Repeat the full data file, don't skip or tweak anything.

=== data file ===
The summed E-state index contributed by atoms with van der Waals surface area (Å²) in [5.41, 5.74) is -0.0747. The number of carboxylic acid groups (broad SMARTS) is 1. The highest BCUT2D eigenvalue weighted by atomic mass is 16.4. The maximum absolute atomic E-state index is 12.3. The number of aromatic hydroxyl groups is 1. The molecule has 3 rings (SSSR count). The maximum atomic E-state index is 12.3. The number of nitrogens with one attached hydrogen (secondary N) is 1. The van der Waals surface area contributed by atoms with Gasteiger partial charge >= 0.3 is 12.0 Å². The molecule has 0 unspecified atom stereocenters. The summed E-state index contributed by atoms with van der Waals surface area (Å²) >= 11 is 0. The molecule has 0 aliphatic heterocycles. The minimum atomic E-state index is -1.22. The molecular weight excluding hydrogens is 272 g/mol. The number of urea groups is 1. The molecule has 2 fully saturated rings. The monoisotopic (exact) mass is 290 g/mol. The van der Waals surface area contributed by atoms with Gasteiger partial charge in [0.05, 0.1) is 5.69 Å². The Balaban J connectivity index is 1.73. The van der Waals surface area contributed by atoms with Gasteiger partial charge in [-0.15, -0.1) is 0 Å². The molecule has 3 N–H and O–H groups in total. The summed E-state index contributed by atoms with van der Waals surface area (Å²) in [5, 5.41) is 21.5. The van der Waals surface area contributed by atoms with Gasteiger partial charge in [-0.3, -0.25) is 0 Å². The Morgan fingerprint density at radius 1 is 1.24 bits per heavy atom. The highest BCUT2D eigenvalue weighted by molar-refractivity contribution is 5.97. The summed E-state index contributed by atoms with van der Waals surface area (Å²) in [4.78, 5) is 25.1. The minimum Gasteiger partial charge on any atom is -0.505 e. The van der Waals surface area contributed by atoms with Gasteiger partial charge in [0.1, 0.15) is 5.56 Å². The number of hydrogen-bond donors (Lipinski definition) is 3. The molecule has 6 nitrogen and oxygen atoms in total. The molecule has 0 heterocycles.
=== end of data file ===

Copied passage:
The summed E-state index contributed by atoms with van der Waals surface area (Å²) in [5.41, 5.74) is -0.0747. The number of carboxylic acid groups (broad SMARTS) is 1. The highest BCUT2D eigenvalue weighted by atomic mass is 16.4. The maximum absolute atomic E-state index is 12.3. The number of aromatic hydroxyl groups is 1. The molecule has 3 rings (SSSR count). The maximum atomic E-state index is 12.3. The number of nitrogens with one attached hydrogen (secondary N) is 1. The van der Waals surface area contributed by atoms with Gasteiger partial charge >= 0.3 is 12.0 Å². The molecule has 0 unspecified atom stereocenters. The summed E-state index contributed by atoms with van der Waals surface area (Å²) >= 11 is 0. The molecule has 0 aliphatic heterocycles. The minimum atomic E-state index is -1.22. The molecular weight excluding hydrogens is 272 g/mol. The number of urea groups is 1. The molecule has 2 fully saturated rings. The monoisotopic (exact) mass is 290 g/mol. The van der Waals surface area contributed by atoms with Gasteiger partial charge in [0.05, 0.1) is 5.69 Å². The Balaban J connectivity index is 1.73. The van der Waals surface area contributed by atoms with Gasteiger partial charge in [-0.15, -0.1) is 0 Å². The molecule has 3 N–H and O–H groups in total. The summed E-state index contributed by atoms with van der Waals surface area (Å²) in [5, 5.41) is 21.5. The van der Waals surface area contributed by atoms with Gasteiger partial charge in [-0.3, -0.25) is 0 Å². The Morgan fingerprint density at radius 1 is 1.24 bits per heavy atom. The highest BCUT2D eigenvalue weighted by molar-refractivity contribution is 5.97. The summed E-state index contributed by atoms with van der Waals surface area (Å²) in [4.78, 5) is 25.1. The minimum Gasteiger partial charge on any atom is -0.505 e. The van der Waals surface area contributed by atoms with Gasteiger partial charge in [0.1, 0.15) is 5.56 Å². The number of hydrogen-bond donors (Lipinski definition) is 3. The molecule has 6 nitrogen and oxygen atoms in total. The molecule has 0 heterocycles.